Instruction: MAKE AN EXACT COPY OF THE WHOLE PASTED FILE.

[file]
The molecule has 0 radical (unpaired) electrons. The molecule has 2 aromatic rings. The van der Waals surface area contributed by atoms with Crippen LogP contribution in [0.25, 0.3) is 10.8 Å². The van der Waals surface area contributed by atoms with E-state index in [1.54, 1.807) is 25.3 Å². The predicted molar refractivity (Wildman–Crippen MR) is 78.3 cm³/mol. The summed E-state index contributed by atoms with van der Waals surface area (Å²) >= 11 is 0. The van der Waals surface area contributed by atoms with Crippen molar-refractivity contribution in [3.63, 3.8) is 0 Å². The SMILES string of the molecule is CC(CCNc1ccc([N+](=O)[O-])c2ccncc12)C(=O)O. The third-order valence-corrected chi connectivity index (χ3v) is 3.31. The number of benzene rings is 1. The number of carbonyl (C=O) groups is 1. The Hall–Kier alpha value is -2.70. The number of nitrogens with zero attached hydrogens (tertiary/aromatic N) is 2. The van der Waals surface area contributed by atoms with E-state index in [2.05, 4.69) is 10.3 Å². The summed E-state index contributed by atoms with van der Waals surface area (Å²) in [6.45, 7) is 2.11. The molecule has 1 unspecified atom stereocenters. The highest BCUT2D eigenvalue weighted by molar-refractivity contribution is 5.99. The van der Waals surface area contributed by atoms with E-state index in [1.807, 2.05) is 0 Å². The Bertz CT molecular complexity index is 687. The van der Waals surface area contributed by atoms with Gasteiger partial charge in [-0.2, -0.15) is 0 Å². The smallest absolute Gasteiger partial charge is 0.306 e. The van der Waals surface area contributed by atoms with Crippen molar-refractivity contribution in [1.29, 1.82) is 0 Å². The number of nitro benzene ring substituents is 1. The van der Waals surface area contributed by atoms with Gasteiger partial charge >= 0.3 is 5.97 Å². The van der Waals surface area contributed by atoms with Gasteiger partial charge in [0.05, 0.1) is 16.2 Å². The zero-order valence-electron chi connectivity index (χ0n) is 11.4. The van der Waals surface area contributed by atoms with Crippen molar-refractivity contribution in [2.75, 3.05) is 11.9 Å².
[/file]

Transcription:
The molecule has 0 radical (unpaired) electrons. The molecule has 2 aromatic rings. The van der Waals surface area contributed by atoms with Crippen LogP contribution in [0.25, 0.3) is 10.8 Å². The van der Waals surface area contributed by atoms with E-state index in [1.54, 1.807) is 25.3 Å². The predicted molar refractivity (Wildman–Crippen MR) is 78.3 cm³/mol. The summed E-state index contributed by atoms with van der Waals surface area (Å²) >= 11 is 0. The van der Waals surface area contributed by atoms with Crippen molar-refractivity contribution in [3.63, 3.8) is 0 Å². The SMILES string of the molecule is CC(CCNc1ccc([N+](=O)[O-])c2ccncc12)C(=O)O. The third-order valence-corrected chi connectivity index (χ3v) is 3.31. The number of benzene rings is 1. The number of carbonyl (C=O) groups is 1. The Hall–Kier alpha value is -2.70. The number of nitrogens with zero attached hydrogens (tertiary/aromatic N) is 2. The van der Waals surface area contributed by atoms with E-state index in [2.05, 4.69) is 10.3 Å². The summed E-state index contributed by atoms with van der Waals surface area (Å²) in [6.45, 7) is 2.11. The molecule has 1 unspecified atom stereocenters. The highest BCUT2D eigenvalue weighted by molar-refractivity contribution is 5.99. The van der Waals surface area contributed by atoms with E-state index in [1.807, 2.05) is 0 Å². The Bertz CT molecular complexity index is 687. The van der Waals surface area contributed by atoms with Gasteiger partial charge in [-0.2, -0.15) is 0 Å². The smallest absolute Gasteiger partial charge is 0.306 e. The van der Waals surface area contributed by atoms with Crippen molar-refractivity contribution in [1.29, 1.82) is 0 Å². The number of nitro benzene ring substituents is 1. The van der Waals surface area contributed by atoms with Gasteiger partial charge >= 0.3 is 5.97 Å². The van der Waals surface area contributed by atoms with Gasteiger partial charge in [0.05, 0.1) is 16.2 Å². The zero-order valence-electron chi connectivity index (χ0n) is 11.4. The van der Waals surface area contributed by atoms with Crippen molar-refractivity contribution in [2.75, 3.05) is 11.9 Å².